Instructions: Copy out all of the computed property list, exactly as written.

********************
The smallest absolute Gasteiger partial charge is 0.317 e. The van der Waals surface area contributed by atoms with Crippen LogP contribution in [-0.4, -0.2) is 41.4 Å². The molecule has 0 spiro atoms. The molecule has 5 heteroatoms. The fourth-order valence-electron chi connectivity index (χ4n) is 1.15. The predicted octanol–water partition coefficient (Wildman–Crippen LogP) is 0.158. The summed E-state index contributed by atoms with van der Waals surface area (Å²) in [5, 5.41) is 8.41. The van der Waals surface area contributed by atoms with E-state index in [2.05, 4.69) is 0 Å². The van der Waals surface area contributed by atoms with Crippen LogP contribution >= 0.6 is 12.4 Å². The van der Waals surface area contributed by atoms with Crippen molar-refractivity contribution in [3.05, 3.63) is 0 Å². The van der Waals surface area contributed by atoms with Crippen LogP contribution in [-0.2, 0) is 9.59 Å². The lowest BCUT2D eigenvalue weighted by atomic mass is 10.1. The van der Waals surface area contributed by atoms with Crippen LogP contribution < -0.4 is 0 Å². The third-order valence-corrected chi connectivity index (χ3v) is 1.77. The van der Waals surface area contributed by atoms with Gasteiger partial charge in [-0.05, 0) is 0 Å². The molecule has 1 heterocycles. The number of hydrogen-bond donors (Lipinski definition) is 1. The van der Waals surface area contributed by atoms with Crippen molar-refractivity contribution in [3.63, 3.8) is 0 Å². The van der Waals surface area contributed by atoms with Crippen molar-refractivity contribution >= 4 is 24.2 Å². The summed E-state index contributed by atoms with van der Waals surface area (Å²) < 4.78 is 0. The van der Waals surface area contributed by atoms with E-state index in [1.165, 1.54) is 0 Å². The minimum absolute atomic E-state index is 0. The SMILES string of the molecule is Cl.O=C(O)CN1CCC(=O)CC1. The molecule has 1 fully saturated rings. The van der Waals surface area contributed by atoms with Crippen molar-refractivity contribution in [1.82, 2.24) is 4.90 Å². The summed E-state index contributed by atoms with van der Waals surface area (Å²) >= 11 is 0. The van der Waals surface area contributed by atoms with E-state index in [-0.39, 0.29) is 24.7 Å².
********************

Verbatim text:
The smallest absolute Gasteiger partial charge is 0.317 e. The van der Waals surface area contributed by atoms with Crippen LogP contribution in [-0.4, -0.2) is 41.4 Å². The molecule has 0 spiro atoms. The molecule has 5 heteroatoms. The fourth-order valence-electron chi connectivity index (χ4n) is 1.15. The predicted octanol–water partition coefficient (Wildman–Crippen LogP) is 0.158. The summed E-state index contributed by atoms with van der Waals surface area (Å²) in [5, 5.41) is 8.41. The van der Waals surface area contributed by atoms with E-state index in [2.05, 4.69) is 0 Å². The van der Waals surface area contributed by atoms with Crippen LogP contribution >= 0.6 is 12.4 Å². The van der Waals surface area contributed by atoms with Crippen molar-refractivity contribution in [3.05, 3.63) is 0 Å². The van der Waals surface area contributed by atoms with Crippen LogP contribution in [-0.2, 0) is 9.59 Å². The lowest BCUT2D eigenvalue weighted by atomic mass is 10.1. The van der Waals surface area contributed by atoms with Crippen LogP contribution < -0.4 is 0 Å². The third-order valence-corrected chi connectivity index (χ3v) is 1.77. The van der Waals surface area contributed by atoms with Gasteiger partial charge in [-0.05, 0) is 0 Å². The molecule has 1 heterocycles. The number of hydrogen-bond donors (Lipinski definition) is 1. The van der Waals surface area contributed by atoms with Crippen molar-refractivity contribution in [3.63, 3.8) is 0 Å². The van der Waals surface area contributed by atoms with Crippen molar-refractivity contribution >= 4 is 24.2 Å². The summed E-state index contributed by atoms with van der Waals surface area (Å²) < 4.78 is 0. The van der Waals surface area contributed by atoms with E-state index in [1.165, 1.54) is 0 Å². The minimum absolute atomic E-state index is 0. The SMILES string of the molecule is Cl.O=C(O)CN1CCC(=O)CC1. The molecule has 1 fully saturated rings. The van der Waals surface area contributed by atoms with Crippen molar-refractivity contribution in [1.82, 2.24) is 4.90 Å². The summed E-state index contributed by atoms with van der Waals surface area (Å²) >= 11 is 0. The van der Waals surface area contributed by atoms with E-state index in [-0.39, 0.29) is 24.7 Å².